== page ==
This brings us back to Mark Zuckerberg, who has become a rich man to the tune of more than $100 billion. He’s not about to let the government break up his software development factory and network of social media companies, yet he is aware of the lack of goodwill some of the leaks have caused him personally. It seems to me that either he is not in the loop of his companies’ research or he’s a bold-faced liar. As many “pure” souls before you have already learned, after climbing far up the corporate ladder there are times when a lie is the easiest way to solve a nagging problem. It’s so unlike college where you can get away with a lot of shenanigans. When you do incredibly well in business or government and amass vast power, you may start to believe your own lies and turn your darker aspirations into real things. We saw this in our last president and now we see it in Mark.
Twitter is just as bad as Facebook. Instagram hurts people’s feelings and makes young girls think they are inferior. By the way, Facebook owns Instagram, and their own research is the source of the facts about users’ self-esteem. It’s not the work of some investigative journalist. Top-level Facebook employees have obviously turned against Zuckerberg and are now making sure Congress and the public know about the smokescreen they are hoping will protect them.
The complaint against all social media platforms is they collect your data then sell your information, political viewpoints and content of your posts. Companies pay money to the social platforms so they can learn your desires to sell you something or, most recently, convince you to vote for a person or proposition.
In the beginning, the data buyers were content with generic information about a person or group, but they eventually demanded specifics. This allowed them to see, for example, that you like or searched on golf clubs so they could then place ads for the sport on your timeline. It was a small step for the social media companies to begin selling databases of users political affiliations. This data then gets leaked to foreign entities who try to convince you that Hillary Clinton is a baby-eating Satanist. Make no mistake, data selling is not solely a Zuckerberg thing. Google does it, Microsoft does it and so do many others. Hey, you don’t have to pay for posting privileges so let the non-buyer beware.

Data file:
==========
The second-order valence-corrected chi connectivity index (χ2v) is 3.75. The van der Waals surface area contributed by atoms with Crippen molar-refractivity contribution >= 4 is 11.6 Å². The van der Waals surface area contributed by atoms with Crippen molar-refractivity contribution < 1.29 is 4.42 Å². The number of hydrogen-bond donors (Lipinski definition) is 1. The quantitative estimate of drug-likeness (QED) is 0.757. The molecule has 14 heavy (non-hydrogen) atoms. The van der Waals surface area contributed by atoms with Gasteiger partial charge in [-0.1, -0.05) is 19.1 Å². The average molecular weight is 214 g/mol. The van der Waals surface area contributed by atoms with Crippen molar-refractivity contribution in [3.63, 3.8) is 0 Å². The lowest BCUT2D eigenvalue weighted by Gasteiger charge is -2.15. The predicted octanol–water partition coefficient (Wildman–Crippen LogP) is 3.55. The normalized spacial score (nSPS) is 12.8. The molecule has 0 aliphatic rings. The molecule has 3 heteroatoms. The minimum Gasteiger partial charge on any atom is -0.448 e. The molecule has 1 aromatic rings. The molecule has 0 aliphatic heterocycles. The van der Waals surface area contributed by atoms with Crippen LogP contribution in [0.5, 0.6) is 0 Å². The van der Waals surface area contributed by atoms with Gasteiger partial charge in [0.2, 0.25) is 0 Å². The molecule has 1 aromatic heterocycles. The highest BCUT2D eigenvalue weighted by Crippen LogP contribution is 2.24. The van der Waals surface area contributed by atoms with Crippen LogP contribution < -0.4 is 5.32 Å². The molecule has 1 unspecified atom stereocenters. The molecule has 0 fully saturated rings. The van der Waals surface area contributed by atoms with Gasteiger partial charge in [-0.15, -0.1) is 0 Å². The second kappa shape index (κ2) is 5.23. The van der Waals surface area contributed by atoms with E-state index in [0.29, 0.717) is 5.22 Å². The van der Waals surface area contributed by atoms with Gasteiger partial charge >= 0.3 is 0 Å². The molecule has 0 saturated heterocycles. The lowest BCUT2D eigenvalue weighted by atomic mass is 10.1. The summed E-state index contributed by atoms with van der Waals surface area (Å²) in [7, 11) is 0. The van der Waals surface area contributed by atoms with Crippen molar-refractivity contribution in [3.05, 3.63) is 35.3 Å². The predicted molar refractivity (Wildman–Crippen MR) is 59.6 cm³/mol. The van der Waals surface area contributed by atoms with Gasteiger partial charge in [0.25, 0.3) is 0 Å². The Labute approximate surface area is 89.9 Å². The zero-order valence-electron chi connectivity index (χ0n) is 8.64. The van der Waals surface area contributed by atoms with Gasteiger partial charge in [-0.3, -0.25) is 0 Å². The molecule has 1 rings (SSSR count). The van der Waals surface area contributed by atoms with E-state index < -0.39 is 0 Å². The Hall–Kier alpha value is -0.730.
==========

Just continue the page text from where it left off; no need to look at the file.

Mark Zuckerberg is a horrible communicator. Bill Gates is extremely good at that game. Jack Dorsey, the guy who runs Twitter, gets a grade B for messaging but he looks more believable. Rich people aren’t trained to be public speakers but that doesn’t matter. When Zuckerberg goes before Congress, he knows damn well the people asking the questions have no idea what they are talking about. He can simply say we’ll make it better then thank them for inviting him. The stock value goes up, everyone feels good, but nothing of substance happens. “We would welcome regulation” is their biggest lie. Remember, when you are under oath in a hearing a lie is a lie. They would hate regulation because it would cost them tons of money to alter their algorithms and procedures at the whims of Capitol Hill.
There is probably some logic in separating social media companies so no single entity controls all those posts, pictures and political opinions, but how do you do that without screams of government intervention in capitalism? The government could claim “monopoly” to force firewalls or dissolve assets, but that could fume donors who have large stakes in the companies.